I Told Everyone but the Police
Trump has done it again – he’s managed to vilify, undermine and dismiss women in under a second, using fewer than 280 characters. On Friday, Sept. 21, Trump’s latest tweet appeared to question the credibility of Christine Blasey Ford accusation that Supreme Court nominee Brett Kavanaugh sexually assaulted her in the 1980s (Kavanaugh denies this, of course). Trump’s patronising comment caused immediate and widespread outrage on Twitter. The hashtag #WhyIDidntReport has gone viral, and women (and men) across that world have united and opened up, to explain the reasons why they are among the 86% of victims of sexual crimes who keep silent.
Statistically, one in every five women will be sexually abused in her lifetime, 80% of which will happen to women under the age of thirty, yet only 32% of those assaults will be reported.*
Maybe these figures mean nothing to you, because that’s not something that will happen to your daughters/friends/yourself. You’re not stupid and you don’t put yourself in that position. You come from a good home and understand that no means no. You are streetwise and you are confident. Well, so am I. Yet I’ve been sexually attacked twice in my life and, both times, I wasn’t taking a risk.
I was also among the 68% of female victims that didn’t tell the police.
Was I traumatised by the attacks? Did they change my life and the way I see the world? Yes, they did. But I still kept silent – and here’s my story. Here’s #WhyIDidntReport …
My attacks didn’t happen on the nights I would weave my way through the jagged streets of London’s Soho at three o’clock in the morning, squinting through the light night fog searching for the orange glow of an available taxi, with nothing but my dead phone in my hand for protection. It didn’t happen then. It didn’t happen on the countless nights when my drinks were too strong, my skirts too short or my judgment too weak. Or on the nights I desperately fought sleep on the night bus home, staring through rain-streaked windows trying to make out my stop, surrounded by drunks and madmen. It didn’t happen then.
Both occasions that I was sexually attacked had four things in common:
1. It was dark.
2. I was surrounded by people.
3. I was doing something I did every day and have done every day since.
4. I never saw their faces.
The first time it happened I was eighteen years old and on my way home from work. It was a bitter winter’s evening and I was standing in the ticket hall of my local tube station. It was a time before mobile phones and I stopped to call my boyfriend on the payphone, he told me he was running late from work and he would meet me outside his house. I dropped my purse, I bent to pick it back up and I turned to exit the station. And that’s when I felt a man’s fingers, sharp and hard as a dagger, ram themselves between my legs. I think I shouted out something stupid like, ‘oi, do you mind?’, but he was already running too fast to hear me.
When faced with a surreal situation the human mind tries to come to a logical conclusion. But in the half a second that it took for me to realise that I had just been viciously fingered by a stranger in a packed tube station, he had already run away, giving me nothing but a glimpse of his dark shaven head and light grey hoodie. I screamed out ‘he just grabbed me’ – sending orange coated security guards running around aimlessly looking for this mysterious ‘he’, leaving me confused and incredulous. Because incredulous seems to be my go-to emotion where most women would feel fear or disgust.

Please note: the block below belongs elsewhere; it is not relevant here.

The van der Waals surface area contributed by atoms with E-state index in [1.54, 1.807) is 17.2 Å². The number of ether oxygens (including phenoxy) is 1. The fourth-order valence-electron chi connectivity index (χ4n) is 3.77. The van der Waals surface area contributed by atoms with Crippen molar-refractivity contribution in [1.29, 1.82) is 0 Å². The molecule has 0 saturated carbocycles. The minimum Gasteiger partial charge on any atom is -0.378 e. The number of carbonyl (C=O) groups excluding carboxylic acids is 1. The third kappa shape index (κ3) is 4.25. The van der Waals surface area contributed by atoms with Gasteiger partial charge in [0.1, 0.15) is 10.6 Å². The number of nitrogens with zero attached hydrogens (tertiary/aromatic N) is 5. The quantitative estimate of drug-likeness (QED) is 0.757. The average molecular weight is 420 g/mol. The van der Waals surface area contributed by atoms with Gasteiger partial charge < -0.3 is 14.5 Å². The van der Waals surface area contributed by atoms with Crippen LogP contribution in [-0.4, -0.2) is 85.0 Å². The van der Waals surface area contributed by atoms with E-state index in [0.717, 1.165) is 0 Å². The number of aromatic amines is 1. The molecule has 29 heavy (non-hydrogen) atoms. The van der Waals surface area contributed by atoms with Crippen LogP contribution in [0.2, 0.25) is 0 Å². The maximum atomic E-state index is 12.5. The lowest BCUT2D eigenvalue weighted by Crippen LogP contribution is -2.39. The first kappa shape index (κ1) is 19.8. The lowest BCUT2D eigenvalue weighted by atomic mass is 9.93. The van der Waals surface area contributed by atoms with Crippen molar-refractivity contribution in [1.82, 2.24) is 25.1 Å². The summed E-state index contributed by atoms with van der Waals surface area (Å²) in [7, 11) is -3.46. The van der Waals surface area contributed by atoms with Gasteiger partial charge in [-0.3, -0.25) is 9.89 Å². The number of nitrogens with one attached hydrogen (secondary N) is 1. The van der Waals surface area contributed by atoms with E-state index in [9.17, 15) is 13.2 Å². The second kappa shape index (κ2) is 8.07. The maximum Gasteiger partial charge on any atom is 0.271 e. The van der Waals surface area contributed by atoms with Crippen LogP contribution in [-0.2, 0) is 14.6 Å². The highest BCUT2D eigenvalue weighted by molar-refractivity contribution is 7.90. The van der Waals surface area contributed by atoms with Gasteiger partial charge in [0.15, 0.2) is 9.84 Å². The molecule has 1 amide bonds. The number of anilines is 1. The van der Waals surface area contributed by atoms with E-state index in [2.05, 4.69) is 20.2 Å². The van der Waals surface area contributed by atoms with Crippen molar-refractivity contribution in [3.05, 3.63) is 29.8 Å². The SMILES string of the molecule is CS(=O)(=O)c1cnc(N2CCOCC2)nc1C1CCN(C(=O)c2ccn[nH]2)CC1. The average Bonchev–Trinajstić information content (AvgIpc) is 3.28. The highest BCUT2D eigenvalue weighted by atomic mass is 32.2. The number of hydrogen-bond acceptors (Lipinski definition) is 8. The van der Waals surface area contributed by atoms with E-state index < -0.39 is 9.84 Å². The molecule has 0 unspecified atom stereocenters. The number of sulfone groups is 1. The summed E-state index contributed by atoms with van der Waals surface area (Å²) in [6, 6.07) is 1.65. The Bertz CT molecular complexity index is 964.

The train staff asked if I wanted to call the police but I shrugged and brushed it off. What was I going to say? He was young, skinny, dark-skinned and wore a grey top? That described half the guys in North London. Whatever – he was just a pervert – I’d be fine. They agreed with me. What was the point?
I walked the seven minutes to my boyfriend’s house, in the dark gloom of early evening, jumping every time a man passed me on the pavement. A mantra of ‘Thank God I was wearing trousers! Why did he pick me? Was it because I bent over to pick up my purse? Did I look at him? Is he waiting for me? Had I not made that phone call would he have attacked me in the station car park?’ running through my head in a loop until I reached the safety of a corner shop. After what felt like forever, my boyfriend finally got off the bus and I collapsed sobbing into his arms. My poor helpless boyfriend, who wanted to kill a man I couldn’t even describe.
The next morning I got back on the tube to work, determined not to let my life be affected by an opportunistic pervert. The same pervert that two weeks later would appear on TV’s Crimewatch as the man who had been carrying out a string of sex attacks and attempted rapes along the Northern Line. The same man who, had I only reported him at the time, would have had my statement hammer an extra nail is his sordid coffin. But I thought these things happened to everyone, it was no big deal, and I told everyone about the attack except the police.
And it wasn’t to be the last time.
Fast forward seven years and I’m on the other side of the world sharing a room with five strangers. This was nothing new, I had been known on my backpacking adventures to find myself in a dorm with six bunks, eleven of which were occupied by men I had never met. Was I attacked then? No. Was I attacked on the many drunken nights abroad when my legs would open more often than the back page of my passport? No. My sexual abuse occurred when I was sober, in a room with other people, and I wasn’t even awake.